BLOCK DRUG MAY MARKET PROMISE, SENSODYNE-F PENDING APPEAL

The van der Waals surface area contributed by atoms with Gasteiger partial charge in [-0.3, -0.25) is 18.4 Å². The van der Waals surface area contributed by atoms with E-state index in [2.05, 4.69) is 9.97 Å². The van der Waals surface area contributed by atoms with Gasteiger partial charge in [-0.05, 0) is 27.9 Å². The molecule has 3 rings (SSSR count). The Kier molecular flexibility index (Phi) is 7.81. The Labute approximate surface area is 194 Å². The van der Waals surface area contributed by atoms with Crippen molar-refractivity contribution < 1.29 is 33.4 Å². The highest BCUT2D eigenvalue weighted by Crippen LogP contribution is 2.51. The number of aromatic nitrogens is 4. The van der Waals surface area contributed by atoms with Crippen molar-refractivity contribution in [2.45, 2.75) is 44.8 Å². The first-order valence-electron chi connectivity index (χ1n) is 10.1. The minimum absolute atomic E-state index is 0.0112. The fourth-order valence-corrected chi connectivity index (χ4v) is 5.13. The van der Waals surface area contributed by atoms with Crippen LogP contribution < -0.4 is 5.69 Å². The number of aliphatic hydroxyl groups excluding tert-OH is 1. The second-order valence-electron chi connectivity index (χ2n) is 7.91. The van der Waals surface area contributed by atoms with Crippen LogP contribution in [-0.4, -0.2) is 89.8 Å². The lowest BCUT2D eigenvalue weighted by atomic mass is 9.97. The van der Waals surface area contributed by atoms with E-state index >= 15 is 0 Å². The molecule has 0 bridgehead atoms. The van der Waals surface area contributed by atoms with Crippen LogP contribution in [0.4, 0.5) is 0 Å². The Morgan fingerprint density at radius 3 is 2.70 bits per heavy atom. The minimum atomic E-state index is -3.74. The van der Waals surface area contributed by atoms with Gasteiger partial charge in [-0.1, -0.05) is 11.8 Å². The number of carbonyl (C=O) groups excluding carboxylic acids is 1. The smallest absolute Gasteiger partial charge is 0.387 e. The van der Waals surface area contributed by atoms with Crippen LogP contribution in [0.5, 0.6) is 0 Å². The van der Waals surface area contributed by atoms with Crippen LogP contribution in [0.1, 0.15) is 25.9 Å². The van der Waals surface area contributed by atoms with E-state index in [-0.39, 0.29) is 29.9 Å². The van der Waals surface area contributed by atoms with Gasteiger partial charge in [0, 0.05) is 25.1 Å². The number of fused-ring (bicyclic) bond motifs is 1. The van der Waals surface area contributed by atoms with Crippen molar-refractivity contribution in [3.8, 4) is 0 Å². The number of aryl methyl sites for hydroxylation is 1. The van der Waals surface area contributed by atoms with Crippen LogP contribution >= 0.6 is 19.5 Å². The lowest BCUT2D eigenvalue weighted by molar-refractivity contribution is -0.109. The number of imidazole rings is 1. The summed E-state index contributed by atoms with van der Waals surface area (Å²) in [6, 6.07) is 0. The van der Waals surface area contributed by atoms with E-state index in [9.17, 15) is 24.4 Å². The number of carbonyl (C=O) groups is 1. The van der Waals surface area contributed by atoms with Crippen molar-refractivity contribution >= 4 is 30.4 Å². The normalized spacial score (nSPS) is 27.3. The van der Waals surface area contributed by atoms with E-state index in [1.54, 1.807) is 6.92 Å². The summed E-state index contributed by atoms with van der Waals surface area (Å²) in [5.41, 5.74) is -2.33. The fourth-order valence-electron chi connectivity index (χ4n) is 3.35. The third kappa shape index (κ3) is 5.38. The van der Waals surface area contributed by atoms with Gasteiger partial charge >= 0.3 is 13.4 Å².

BLOCK DRUG MAY MARKET PROMISE, SENSODYNE-F PENDING APPEAL of a December 1985 court ruling that barred marketing of the toothpastes. Illinois Northern District Court Judge Susan Getzendanner ordered in an April 25 ruling that Block may continue marketing the two products on the condition that labeling include a warning statement alerting consumers to consult a dentist if pain or hypersensitivity persists. Getzendanner's ruling in December upheld FDA's 1983 contention that the Promise and Sensodyne-F combination of potassium nitrate/sodium monofluorophosphate (MFP) made the products unapproved new drugs. Getzendanner explained that while the court believes its ruling will be affirmed on appeal, Block has "made a sufficient showing of likelihood of success on appeal to warrant the grant of a stay." The showing of likelihood of success is based on the fact that although the court found the evidence presented to it "insufficient to satisfy the statutory standards [of safety and efficacy], the evidence was sufficient to support a common-sense conclusion that the product is safe and effective for its intended uses, and to support a finding of general recognition in fact as to safety and effectiveness," Getzendanner stated. Getzendanner also noted that there had been no precedented situation of two safe and effective ingredients combined to form a new product in which: "there is some scholarly recognition of the combined product's safety and effectiveness, no evidence that the combined product is actually unsafe, and no theoretical basis for assuming that the two active ingredients will interact." In her ruling, Getzendanner commented that Block's "failure to obtain the required FDA approval was not a flagrant violation of the statute." She said that "according to defendants' experts, there was no chemical, physical, or physiological basis, as substantiated by human clinical studies, for concluding that the two ingredients will interact to affect the safety or efficacy of either active ingredient." Thus, Getzendanner stated, the generally available scientific literature on the two different ingredients could rationally be extrapolated to form a basis for concluding that the combination found in Promise is also safe and effective." "While the government's experts disputed this assertion," Getzendanner continued, "the court found significant that those experts had no theoretical basis for assuming that the two ingredients would interact with each other." Addressing FDA concerns that the grant of a stay "might encourage other companies to bypass FDA's procedures," Getzendanner stated that "the ruling in this case is a narrow one, limited to the unique situation of the case presented. In the usual case, I will continue to give great weight to the government's interest in maintaining its authority and enforcing compliance with regulatory standards."
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